The behaviour of the police in the Gilbert case invites parallels with an academic context, because of the extent to which marketing and promotional concerns have become driving forces within universities across the world.

The argument is not a new one.

Critical scholars speak of the neoliberal university to emphasise the market rationality that has become internalised in the decision-making of university administrators, and eroded institutional identifications with other values. We can also talk about the interchangeable figure of the corporate university, in which the university is managed and run in a fashion that becomes indistinguishable from any other corporation.

It would be simplistic to suggest that the corporate university represents an ideological vision spontaneously brought into being by a managerial class. As recent changes to the governance of New Zealand university councils – rescinding the guaranteed representation of both students and staff – suggests, the desire for a corporate university is often a state-led political project, pushed by governments who want to reduce public funding to universities, and reconfigure the university as little more than an engine of economic growth.  

How is the principle of academic freedom threatened once corporate and market logics become normalised in university policies and practices, and in the subjectivities of individual academics?

Although there will undoubtedly be expectations, we should not expect universities to normally use heavy-handed and overt methods to suppress academic freedom. Even in situations where academic freedom is stifled, universities are culturally, institutionally and even statutorily obliged to assert their commitment to academic freedom. And generally, it would also be simplistic to think that academic freedom is threatened by university surveillance mechanisms that parse academic scholarship looking for ideologically suspect arguments.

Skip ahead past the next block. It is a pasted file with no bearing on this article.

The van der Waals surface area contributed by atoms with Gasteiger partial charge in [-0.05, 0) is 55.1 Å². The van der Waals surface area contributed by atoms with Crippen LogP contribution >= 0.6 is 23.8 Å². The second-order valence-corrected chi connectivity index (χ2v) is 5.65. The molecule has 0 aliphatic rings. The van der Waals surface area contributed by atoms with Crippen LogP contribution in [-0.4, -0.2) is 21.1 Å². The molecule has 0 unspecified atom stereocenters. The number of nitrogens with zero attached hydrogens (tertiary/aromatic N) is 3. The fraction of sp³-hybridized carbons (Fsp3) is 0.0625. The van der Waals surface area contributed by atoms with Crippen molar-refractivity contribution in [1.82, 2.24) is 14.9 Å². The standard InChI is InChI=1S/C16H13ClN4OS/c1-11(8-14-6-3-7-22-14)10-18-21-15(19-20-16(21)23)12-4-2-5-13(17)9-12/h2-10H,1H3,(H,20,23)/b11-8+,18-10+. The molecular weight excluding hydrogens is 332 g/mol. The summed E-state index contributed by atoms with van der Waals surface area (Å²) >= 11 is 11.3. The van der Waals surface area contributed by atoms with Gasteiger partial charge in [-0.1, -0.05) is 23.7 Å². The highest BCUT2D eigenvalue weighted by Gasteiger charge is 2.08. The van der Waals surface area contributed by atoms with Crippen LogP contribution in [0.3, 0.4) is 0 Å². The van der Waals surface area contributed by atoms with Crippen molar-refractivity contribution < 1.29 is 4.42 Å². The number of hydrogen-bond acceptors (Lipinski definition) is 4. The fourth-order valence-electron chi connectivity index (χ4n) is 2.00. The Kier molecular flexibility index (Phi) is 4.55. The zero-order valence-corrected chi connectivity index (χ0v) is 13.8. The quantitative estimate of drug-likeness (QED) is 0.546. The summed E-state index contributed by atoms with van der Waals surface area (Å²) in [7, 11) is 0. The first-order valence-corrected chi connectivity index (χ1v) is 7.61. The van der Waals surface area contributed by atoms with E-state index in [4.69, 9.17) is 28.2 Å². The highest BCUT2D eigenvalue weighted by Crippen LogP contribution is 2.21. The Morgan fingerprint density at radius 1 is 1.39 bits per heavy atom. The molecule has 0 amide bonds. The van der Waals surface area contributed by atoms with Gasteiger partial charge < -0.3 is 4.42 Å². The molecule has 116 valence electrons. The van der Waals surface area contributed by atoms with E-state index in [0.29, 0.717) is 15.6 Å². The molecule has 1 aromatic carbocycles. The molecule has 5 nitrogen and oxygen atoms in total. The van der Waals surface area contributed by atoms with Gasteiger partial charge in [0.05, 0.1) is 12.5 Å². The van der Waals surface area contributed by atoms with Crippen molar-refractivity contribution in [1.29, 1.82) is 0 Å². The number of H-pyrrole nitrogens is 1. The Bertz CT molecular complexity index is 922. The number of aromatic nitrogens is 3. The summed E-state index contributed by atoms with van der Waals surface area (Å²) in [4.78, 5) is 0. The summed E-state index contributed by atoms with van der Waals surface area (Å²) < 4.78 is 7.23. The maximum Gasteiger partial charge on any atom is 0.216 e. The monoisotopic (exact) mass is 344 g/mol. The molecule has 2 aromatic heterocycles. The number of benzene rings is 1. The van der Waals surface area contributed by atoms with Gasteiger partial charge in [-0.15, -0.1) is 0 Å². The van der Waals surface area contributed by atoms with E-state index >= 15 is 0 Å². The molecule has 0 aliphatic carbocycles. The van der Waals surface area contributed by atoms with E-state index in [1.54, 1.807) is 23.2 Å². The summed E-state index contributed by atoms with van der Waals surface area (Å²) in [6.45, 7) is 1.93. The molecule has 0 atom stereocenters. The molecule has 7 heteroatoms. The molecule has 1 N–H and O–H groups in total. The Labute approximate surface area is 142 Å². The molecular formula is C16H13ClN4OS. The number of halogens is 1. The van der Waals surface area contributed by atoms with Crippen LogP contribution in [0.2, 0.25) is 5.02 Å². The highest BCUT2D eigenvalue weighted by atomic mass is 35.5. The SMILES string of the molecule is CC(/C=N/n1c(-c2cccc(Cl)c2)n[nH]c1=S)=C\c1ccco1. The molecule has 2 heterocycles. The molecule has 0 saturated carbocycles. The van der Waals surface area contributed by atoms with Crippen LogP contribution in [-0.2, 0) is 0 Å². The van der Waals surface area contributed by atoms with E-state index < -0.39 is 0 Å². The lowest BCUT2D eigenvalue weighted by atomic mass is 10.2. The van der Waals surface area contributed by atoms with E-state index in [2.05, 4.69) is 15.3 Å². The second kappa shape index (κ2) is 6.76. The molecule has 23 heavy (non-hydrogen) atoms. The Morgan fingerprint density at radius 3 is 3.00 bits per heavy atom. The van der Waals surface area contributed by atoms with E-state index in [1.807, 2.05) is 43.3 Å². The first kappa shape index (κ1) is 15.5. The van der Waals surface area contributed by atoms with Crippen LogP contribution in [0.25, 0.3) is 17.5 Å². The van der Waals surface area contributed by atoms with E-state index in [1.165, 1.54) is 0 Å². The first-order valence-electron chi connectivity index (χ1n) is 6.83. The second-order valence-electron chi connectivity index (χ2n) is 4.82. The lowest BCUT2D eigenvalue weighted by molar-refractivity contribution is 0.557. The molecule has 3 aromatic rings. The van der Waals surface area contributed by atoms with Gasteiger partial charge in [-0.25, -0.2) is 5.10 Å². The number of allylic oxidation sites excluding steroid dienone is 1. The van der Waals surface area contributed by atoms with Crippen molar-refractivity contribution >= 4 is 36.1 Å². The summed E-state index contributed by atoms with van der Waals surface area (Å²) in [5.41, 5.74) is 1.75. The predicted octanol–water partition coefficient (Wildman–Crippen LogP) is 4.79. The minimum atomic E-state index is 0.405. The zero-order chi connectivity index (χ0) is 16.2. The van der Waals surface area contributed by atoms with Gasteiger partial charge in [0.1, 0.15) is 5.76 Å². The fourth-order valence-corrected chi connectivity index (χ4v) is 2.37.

Academics are certainly governed by surveillance mechanisms, but these increasingly take the form of bureaucratically elaborate audit regimes which purport to measure the quality of academic research. These auditing exercises treat the actual substantive focus of the research as a secondary matter. Indeed, a scholar could conceivably publish a damning critique of the neoliberal university in a prestigious academic journal and still be championed in a university environment where neoliberal reason is flourishing.